Academic journal article Australasian Journal of Early Childhood

Parents' Reported Use and Views of Strategies for Managing the Behaviour of Their Preschool Child

Academic journal article Australasian Journal of Early Childhood

Parents' Reported Use and Views of Strategies for Managing the Behaviour of Their Preschool Child

Article excerpt

Introduction

Amato and Fowler (2002) proposed that the best child outcomes are achieved when parents are warm and supportive, spend considerable time with their children, monitor the behaviour of their children, expect them to abide by rules, encourage open communication with them, and use discussion rather than harsh punishment when dealing with problematic behaviour. These parental qualities and behaviours are very compatible with the approach to parenting that is often described as 'positive parenting'. Although there are a number of definitions of positive parenting, some common key concepts were identified by Myers-Walls (2004). These include viewing the parent-child relationship as a partnership, rather than as an hierarchical, coercive relationship; fostering preferred behaviours in children through the use of strategies that cause no harm; and focusing on teaching children appropriate behaviours rather than preventing undesirable behaviours. The studies reported here examined Australian parents' self-reports of parenting techniques to increase desired behaviour and decrease undesirable behaviour in their children, as well as their views on the acceptability and effectiveness of some commonly recommended positive parenting techniques.

Research by those investigating positive parenting has identified a number of techniques that are effective for teaching and encouraging desirable behaviour in young children and for managing problem behaviour (see Sanders, Cann & Markie-Dadds, 2003; Sanders, Markie-Dadds & Turner, 2001). Providing engaging activities, attention and descriptive praise are recommended to encourage desirable child behaviour. Teaching new skills or behaviours may be accomplished by modelling the behaviour, using incidental teaching and using behaviour charts. Problem behaviours are understood to be best dealt with through teaching or supporting alternative, desirable behaviours, ignoring or removing the opportunity of receiving reinforcement for the behaviours (i.e. time out).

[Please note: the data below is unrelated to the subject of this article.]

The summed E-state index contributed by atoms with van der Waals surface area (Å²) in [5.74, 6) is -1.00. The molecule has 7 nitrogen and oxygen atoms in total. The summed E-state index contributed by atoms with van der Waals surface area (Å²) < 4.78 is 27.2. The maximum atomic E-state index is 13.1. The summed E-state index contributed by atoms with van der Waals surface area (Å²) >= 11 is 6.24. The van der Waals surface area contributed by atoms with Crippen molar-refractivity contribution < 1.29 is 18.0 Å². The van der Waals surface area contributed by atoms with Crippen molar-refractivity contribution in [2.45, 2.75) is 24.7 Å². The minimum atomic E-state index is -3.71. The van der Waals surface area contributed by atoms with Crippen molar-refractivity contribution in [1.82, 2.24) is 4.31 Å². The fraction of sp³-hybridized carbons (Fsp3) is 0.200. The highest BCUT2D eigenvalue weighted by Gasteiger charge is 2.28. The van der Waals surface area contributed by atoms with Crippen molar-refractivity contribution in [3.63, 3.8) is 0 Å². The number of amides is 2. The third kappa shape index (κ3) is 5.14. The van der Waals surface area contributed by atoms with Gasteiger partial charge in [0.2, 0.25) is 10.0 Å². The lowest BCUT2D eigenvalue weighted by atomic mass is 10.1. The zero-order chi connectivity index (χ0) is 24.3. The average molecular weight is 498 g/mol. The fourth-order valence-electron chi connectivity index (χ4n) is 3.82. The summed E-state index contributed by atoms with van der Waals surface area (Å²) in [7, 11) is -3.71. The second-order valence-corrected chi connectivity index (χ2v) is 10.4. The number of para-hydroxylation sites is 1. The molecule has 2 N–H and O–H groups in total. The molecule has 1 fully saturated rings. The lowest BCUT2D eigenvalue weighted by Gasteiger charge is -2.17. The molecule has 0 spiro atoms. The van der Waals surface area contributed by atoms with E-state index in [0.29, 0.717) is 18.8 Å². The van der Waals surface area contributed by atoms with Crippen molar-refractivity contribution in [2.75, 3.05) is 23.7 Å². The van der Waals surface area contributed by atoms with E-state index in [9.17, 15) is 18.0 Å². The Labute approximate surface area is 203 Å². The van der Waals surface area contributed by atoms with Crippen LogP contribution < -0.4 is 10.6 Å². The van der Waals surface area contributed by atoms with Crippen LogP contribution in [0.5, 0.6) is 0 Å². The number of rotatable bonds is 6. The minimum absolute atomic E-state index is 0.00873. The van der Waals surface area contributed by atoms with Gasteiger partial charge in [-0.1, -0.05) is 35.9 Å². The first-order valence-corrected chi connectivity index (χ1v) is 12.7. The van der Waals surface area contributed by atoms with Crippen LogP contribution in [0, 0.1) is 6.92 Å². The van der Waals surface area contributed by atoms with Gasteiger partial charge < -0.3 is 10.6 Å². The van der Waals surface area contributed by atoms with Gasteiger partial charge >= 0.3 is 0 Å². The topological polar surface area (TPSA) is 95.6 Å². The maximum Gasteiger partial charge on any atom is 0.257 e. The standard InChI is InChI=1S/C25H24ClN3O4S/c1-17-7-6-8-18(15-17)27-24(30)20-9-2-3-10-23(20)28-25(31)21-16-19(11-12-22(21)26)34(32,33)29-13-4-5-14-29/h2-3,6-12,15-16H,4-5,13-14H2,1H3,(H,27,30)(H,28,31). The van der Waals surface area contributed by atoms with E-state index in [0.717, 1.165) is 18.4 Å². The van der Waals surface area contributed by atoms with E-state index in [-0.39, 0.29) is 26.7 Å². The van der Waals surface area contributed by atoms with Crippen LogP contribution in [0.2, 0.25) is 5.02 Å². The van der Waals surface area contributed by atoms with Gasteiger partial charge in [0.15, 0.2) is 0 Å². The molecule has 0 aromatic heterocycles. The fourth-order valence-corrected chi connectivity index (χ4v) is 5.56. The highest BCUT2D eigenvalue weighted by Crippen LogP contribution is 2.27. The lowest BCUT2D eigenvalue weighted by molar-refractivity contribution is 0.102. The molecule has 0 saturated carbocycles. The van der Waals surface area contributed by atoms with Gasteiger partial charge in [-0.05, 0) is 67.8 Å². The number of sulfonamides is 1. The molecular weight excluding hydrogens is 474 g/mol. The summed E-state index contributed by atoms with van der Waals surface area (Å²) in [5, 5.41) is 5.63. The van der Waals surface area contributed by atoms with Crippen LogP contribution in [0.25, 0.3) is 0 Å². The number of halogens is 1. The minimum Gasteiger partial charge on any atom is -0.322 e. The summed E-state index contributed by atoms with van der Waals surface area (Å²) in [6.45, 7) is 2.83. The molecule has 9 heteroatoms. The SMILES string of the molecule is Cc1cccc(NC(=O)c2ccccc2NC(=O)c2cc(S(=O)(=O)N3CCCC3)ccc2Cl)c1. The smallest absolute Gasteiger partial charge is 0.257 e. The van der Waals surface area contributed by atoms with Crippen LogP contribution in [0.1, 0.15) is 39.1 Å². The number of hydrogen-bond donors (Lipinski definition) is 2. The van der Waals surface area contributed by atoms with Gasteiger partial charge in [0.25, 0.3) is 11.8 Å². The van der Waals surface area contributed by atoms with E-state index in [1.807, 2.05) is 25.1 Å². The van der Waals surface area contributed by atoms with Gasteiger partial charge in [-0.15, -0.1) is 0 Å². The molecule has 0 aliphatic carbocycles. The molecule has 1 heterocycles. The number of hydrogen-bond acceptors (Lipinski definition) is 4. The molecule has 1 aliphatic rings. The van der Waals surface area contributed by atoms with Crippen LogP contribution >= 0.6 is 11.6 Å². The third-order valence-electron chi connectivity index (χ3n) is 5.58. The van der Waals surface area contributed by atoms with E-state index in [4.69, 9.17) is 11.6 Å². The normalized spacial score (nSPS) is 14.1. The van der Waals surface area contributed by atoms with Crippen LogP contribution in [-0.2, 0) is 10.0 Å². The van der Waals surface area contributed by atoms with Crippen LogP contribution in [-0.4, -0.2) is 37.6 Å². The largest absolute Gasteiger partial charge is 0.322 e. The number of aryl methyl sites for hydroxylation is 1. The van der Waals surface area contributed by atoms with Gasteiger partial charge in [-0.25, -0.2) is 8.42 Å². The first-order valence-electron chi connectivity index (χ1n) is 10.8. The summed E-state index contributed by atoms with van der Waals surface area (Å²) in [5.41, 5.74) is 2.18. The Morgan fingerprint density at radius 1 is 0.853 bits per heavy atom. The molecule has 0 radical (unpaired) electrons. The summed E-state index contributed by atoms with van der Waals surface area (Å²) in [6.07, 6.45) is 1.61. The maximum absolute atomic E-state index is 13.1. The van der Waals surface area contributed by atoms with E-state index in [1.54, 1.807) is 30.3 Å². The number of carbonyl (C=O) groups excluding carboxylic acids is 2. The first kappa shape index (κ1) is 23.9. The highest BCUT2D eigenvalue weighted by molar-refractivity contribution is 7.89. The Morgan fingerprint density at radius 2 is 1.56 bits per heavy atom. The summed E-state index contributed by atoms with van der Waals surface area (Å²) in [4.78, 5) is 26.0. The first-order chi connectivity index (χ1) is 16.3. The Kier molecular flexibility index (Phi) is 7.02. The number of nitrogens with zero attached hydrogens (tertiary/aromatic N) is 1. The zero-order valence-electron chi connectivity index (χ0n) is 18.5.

Sanders, Bor and Morawska (2007) found that coercive or ineffective parenting practices are commonly employed by Australian parents, with over half the parents in their study reporting smacking, and 70 per cent shouting. A possible explanation for the use of such techniques may lie in parental views regarding the acceptability and/or effectiveness of different parenting strategies, of which little is known. Two studies have addressed acceptability of strategies recommended in the Triple P program (a positive parenting program developed in Australia [Sanders, 1999]) to Australian parents. In both these studies, parents were introduced to material from the program and asked to rate its acceptability. Both studies reported high acceptability (Ferrari, Whittingham, Boyd, Sanders & Colditz, 2011; Morawska et al., 2011). In an exploration of parental acceptability of physical punishment to manage child behaviour, Tucci, Mitchell and Goddard (2006) surveyed a representative sample of 750 adults from the Australian community and found that 69 per cent believed it is sometimes necessary to smack a child. However, only 41 per cent of the sample believed that smacking a child was an effective way to change children's behaviour, demonstrating that beliefs about acceptability and effectiveness are not interchangeable.

Purpose of the current research

Two studies are reported here. The first focused on the strategies Australian parents reportedly use to develop desired behaviours and to decrease undesirable behaviours in their young children. The second examined the acceptability and perceived utility of a range of parental strategies.

Study one method

Participants

Primary caregivers with at least one child under the age of six years were recruited to the study (n = 152). Twenty-seven per cent of respondents held qualifications equivalent to junior high school or lower, 45 per cent held a senior certificate, and 28 per cent had a university qualification. …

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